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Tiltrotor UAV? Answered

So, a friend and I were looking at something NASA published a while ago. It was a call for a tiltrotor craft that could carry 55 people, could land either in water or on land, and could suck up water for use in firefighting. It was also meant to be a civilian craft. Anyway, we started to get an idea in our heads about designing some sort of tiltrotor rc thing or perhaps a UAV. We're both mechanical engineering majors and have some experience with aerodynamics, programming, electronics systems and rc aircraft. I was wondering if anyone had some good suggestions as to the design of this. One of the things we weren't quite sure about was what we would use for a power supply. Appreciate the help.

*Note, if we actually build anything it will only be a small scale proof of concept prototype built from inexpensive parts.

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rickharris (author)2012-01-25

Osprey plane - look it up


Hard to engineer but not impossible Lots here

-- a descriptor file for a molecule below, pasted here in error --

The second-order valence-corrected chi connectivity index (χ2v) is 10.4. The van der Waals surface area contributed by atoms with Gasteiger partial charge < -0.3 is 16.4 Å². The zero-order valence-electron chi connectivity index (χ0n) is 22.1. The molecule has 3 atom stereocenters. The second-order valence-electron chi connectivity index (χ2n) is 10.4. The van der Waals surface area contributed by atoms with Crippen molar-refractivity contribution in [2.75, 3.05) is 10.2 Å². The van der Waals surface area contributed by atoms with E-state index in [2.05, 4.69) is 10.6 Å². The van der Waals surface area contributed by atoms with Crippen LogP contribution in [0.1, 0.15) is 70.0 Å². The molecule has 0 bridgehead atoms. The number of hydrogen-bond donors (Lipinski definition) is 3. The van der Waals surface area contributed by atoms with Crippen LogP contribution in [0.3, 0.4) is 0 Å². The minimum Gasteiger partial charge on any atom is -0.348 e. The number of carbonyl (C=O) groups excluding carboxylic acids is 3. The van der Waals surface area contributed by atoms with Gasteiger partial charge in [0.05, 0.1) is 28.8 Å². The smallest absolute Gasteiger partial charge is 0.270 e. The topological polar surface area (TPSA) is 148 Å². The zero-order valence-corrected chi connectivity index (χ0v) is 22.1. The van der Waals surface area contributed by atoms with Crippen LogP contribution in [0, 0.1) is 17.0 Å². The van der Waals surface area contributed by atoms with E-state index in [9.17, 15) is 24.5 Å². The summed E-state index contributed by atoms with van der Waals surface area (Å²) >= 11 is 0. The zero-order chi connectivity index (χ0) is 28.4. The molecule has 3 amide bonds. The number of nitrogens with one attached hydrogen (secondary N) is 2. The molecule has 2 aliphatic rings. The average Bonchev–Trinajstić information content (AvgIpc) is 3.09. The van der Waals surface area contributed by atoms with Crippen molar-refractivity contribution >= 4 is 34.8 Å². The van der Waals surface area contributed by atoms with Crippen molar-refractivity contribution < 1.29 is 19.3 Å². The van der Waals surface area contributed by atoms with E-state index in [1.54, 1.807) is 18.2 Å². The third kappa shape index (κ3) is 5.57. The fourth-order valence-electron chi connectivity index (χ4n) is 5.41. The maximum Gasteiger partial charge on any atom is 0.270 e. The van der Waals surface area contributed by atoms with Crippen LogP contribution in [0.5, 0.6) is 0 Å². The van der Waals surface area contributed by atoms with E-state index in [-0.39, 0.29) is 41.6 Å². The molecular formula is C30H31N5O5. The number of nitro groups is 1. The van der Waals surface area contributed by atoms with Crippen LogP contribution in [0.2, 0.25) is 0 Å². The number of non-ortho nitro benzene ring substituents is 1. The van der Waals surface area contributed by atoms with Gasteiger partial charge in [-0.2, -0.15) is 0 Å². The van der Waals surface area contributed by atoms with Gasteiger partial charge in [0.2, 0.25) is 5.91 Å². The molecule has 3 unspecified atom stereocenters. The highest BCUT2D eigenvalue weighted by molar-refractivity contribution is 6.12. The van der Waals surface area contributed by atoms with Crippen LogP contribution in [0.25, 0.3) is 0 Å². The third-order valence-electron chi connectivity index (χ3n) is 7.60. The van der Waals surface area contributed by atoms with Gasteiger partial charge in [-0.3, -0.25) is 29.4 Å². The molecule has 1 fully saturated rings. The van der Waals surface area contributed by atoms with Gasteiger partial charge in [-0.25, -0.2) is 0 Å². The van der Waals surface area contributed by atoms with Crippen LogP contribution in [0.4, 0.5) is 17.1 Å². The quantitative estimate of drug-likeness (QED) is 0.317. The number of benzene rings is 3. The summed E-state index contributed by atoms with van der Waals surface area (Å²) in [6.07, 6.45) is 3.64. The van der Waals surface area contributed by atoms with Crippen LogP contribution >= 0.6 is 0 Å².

http://www.youtube.com/results?search_query=RC+tilt+rotor&oq=RC+tilt+rotor&aq=f&aqi=g2&aql=&gs_sm=e&gs_upl=1797l4752l0l4971l13l13l0l6l6l0l219l1247l0.4.3l7l0.

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SG1Oniell (author)rickharris2012-01-25

Simply pointing me in the direction of the Osprey really isn't too helpful. I am very familiar with the V-22 Osprey. Also, while the link is nice I am perfectly capable of using various search engines to help me, which I have been doing. Actual technical information is far more useful to me. No offense.

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canucksgirl (author)2012-01-24

I recently read about some new technology involving zero-emission engines that run on "liquid air" and only exhaust cold air. This may be a little advanced, but maybe not so for NASA...

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SG1Oniell (author)canucksgirl2012-01-25

Yeah I've read about them, they're supposedly better than fuel cells and electric systems. I actually read the same article you posted. Very interesting stuff, it'd need to be powerful enough to power several propellers and perhaps secondary systems. Promising for other uses though.

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